Comic Book Heroines is sponsored by Good To Be A Geek – let your geek run wild! Comic Book Heroines is licensed under a Creative Commons Attribution-NonCommercial-Share Alike 3.0 Unported License.

Comic Book Heroines Podcast – One Shot Issue #7: Peter Panzerfaust Volume 1: The Great Escape

Category : Comic Book Heroines, Comics, Entertain Me, Featured

Comic Book Heroines is a podcast featuring women reading, reviewing and discussing comic books.

In this One Shot, Samantha Cross tells us about Peter Panzerfaust Volume 1: The Great Escape,  the reimagining of Peter Pan set against the backdrop of World World II. Peter Panzervaust is written by Kurtis Wiebe with art by Tyler Jenkins, published by Image Comics.

Comic Cover Art courtesy of Image Comics.

Click here for the Direct Download .

HOST INFO
Samantha Cross is a writer for Word of the Nerd (www.wordofthenerd.com) and co-host of the DC Confidential Podcast (http://podcasts.wordofthenerdonline.com). She has a Masters in History and works as an Archivist in Seattle, Washington. A long-time DC Comics fan, Sam is also a big fan of titles like SagaGhostedPretty Deadly and Quantum and Woody.

If you like inane comments or the occasional rant, you can follow Sam on Twitter @darling_sammy or check out her blog, The Maniacal Geek (www.maniacalgeek.wordpress.com), where she writes about comic books, television, movies, and whatever else suits her fancy.

CONTACT
Questions? Comments? We want to hear from you! Feel free to post a comment on the podcast entry at http://www.goodtobeageek.com or email us at podcasts@goodtobeageek.com.

Comic Book Heroines is sponsored by Good To Be A Geek – let your geek run wild! Comic Book Heroines is licensed under a Creative Commons Attribution-NonCommercial-Share Alike 3.0 Unported License.

Comic Book Heroines Podcast – One Shot Issue #6: Please Save My Earth

Category : Comic Book Heroines, Comics, Entertain Me, Featured

Comic Book Heroines is a podcast featuring women reading, reviewing and discussing comic books.

In this One Shot, Rachel Pandich shares the manga Please Save My Earth, art and story by Saki HiwatariPlease Save My Earth is published by Hakusensha in Japan and by Viz Media in the United States and is available in print at Barnes & Noble (check your local comic shop), as well as digitally (Kindle & Nook too!)

Comic Cover Art courtesy of Viz Media.

Click here for Direct Download.

HOST INFO
You can find her at the Webcomics site, SkinCrawlingComics.com, or on podcasts, such as Greatest Movie Ever or Heroes & Villains.

 

CONTACT
Questions? Comments? We want to hear from you! Feel free to post a comment on the podcast entry at http://www.goodtobeageek.com, or email us at podcasts@goodtobeageek.com.

Comic Book Heroines is sponsored by Good To Be A Geek – let your geek run wild! Comic Book Heroines is licensed under a Creative Commons Attribution-NonCommercial-ShareAlike 3.0 Unported License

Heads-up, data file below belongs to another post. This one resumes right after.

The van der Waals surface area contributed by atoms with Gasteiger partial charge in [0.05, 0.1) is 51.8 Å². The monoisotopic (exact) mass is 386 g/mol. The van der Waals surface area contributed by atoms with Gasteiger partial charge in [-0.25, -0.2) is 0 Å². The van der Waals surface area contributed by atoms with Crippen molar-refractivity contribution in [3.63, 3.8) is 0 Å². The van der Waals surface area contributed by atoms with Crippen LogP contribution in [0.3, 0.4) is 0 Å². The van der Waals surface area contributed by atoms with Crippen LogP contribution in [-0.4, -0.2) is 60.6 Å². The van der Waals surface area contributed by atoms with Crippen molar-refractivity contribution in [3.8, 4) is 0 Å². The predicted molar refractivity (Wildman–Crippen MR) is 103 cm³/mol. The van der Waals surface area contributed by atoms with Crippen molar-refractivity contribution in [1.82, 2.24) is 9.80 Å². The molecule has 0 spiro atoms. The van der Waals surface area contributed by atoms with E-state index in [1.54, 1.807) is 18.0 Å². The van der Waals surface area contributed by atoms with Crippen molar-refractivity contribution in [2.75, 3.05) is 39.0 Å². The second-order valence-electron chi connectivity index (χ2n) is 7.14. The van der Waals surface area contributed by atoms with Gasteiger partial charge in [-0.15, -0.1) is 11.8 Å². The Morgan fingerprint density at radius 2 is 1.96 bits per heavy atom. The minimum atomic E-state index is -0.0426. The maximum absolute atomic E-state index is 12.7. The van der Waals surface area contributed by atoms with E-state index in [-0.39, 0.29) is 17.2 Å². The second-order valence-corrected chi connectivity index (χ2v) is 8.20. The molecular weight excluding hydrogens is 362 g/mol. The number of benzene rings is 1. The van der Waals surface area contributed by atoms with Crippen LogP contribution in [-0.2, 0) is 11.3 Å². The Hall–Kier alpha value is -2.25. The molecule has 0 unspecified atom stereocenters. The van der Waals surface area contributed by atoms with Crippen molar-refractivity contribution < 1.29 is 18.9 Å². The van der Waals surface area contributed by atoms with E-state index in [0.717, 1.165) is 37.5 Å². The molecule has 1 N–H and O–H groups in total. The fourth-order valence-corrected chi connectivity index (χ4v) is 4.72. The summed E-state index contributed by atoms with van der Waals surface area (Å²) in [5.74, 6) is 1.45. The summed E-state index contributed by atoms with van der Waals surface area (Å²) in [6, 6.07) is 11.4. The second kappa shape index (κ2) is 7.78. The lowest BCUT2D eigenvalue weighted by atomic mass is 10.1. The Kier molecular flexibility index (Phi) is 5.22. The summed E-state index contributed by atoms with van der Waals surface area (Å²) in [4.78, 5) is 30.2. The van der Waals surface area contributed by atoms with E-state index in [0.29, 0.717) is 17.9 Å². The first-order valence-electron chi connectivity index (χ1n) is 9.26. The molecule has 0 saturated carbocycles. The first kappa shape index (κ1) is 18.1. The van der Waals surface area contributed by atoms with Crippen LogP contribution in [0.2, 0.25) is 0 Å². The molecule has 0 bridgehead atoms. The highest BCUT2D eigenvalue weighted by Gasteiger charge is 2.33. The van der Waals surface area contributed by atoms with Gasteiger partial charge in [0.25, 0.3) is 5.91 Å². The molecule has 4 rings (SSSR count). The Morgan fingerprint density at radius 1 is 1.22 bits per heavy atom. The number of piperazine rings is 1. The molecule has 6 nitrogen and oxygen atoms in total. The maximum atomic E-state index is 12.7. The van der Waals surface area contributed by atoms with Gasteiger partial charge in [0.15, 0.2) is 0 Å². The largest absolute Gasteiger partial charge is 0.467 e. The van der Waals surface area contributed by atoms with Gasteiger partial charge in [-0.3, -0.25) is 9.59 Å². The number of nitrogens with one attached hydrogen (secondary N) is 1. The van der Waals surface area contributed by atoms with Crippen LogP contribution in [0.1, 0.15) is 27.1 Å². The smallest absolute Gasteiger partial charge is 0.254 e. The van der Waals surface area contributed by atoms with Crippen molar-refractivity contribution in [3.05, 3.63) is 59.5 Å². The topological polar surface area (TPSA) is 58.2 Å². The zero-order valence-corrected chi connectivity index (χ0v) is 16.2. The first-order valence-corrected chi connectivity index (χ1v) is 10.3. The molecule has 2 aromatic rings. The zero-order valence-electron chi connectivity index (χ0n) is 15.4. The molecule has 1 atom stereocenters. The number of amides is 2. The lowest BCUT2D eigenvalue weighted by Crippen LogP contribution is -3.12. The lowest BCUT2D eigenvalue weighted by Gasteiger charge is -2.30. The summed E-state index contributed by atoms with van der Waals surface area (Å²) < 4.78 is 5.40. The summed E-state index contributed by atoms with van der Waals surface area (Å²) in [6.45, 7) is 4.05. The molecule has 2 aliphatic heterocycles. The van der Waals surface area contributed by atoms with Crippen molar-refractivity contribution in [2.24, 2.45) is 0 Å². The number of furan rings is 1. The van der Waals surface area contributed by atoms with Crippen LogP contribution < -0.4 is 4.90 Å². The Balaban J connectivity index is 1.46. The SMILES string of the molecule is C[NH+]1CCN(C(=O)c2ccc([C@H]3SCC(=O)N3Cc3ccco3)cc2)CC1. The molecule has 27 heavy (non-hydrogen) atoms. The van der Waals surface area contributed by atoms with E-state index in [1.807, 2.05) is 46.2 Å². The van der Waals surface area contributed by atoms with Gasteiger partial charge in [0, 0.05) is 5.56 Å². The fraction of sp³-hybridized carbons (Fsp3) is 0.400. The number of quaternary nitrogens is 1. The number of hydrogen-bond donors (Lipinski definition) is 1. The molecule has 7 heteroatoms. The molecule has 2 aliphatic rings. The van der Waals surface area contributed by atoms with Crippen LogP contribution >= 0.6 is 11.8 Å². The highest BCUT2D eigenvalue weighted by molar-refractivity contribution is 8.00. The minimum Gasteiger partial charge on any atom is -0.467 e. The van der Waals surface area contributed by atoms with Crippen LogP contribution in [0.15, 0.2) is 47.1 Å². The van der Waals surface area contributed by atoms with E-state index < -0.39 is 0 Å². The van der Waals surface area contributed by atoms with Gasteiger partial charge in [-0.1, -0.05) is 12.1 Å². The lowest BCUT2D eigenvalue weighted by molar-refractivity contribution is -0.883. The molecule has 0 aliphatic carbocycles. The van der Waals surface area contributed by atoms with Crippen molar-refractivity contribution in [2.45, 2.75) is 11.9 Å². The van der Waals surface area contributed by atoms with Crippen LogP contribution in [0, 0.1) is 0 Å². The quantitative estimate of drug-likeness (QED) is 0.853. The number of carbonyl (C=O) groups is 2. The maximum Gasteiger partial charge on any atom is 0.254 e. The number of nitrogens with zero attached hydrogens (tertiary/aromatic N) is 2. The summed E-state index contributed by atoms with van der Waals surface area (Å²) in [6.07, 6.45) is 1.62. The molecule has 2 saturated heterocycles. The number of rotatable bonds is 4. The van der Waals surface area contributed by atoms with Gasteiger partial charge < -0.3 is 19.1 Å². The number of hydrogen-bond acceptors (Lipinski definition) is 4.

Comic Book Heroines – One Shot #5: Rat Queens

Category : Comic Book Heroines, Comics, Entertain Me, Featured, Reviews

Comic Book Heroines is a podcast featuring women reading, reviewing and discussing comic books.

In this One Shot, Samantha Cross tells us why she enjoys Rat Queens, created by Kurtis Wiebe and published by Image Comics.

Comic Cover Art courtesy of Image Comics.


Click here for Direct Download.

HOST INFO
Samantha Cross is a writer for Word of the Nerd (www.wordofthenerd.com) and co-host of the DC Confidential Podcast (http://podcasts.wordofthenerdonline.com). She has a Masters in History and works as an Archivist in Seattle, Washington. A long-time DC Comics fan, Sam is also a big fan of titles like SagaGhostedPretty Deadly and Quantum and Woody.

If you like inane comments or the occasional rant, you can follow Sam on Twitter @darling_sammy or check out her blog, The Maniacal Geek (www.maniacalgeek.wordpress.com), where she writes about comic books, television, movies, and whatever else suits her fancy.

CONTACT
Questions? Comments? We want to hear from you! Feel free to post a comment on the podcast entry at http://www.goodtobeageek.com or email us at podcasts@goodtobeageek.com.

Comic Book Heroines is sponsored by Good To Be A Geek – let your geek run wild! Comic Book Heroines is licensed under a Creative Commons Attribution-NonCommercial-Share Alike 3.0 Unported License.

Comic Book Heroines – One Shot Issue #4: Densha Otoko “Train Man”

Category : Comic Book Heroines, Comics, Entertain Me, Featured, Reviews

Comic Book Heroines is a podcast featuring women reading, reviewing and discussing comic books.

 

In this One Shot, Christie Shinn shares her passion for a manga series, Densha Otoko, also known as “Train Man.” Densha Otoko is published by Shogakukan, Inc. in its native country of Japan and by Viz Media in the United States.

Comic Cover Art courtesy of Viz Media.

Click here for Direct Download.

 

HOST INFO
Christie Shinn wears several hats when it comes to graphics and illustration. My childhood love of anime and video games comes through as an influence in my artwork. I tinker around with the digital paint and also do product design on accessories. I like faffing about, making up stories, and generally chasing the paranormal. Oh yeah, I love to try new things regarding eats, art, and hangouts.

You can follow her on Twitter or Instagram @teriblisgeserit and Like her on Facebook (http:/facebook.com/christie.shinn) and at her website http://www.HoraToraStudios.com!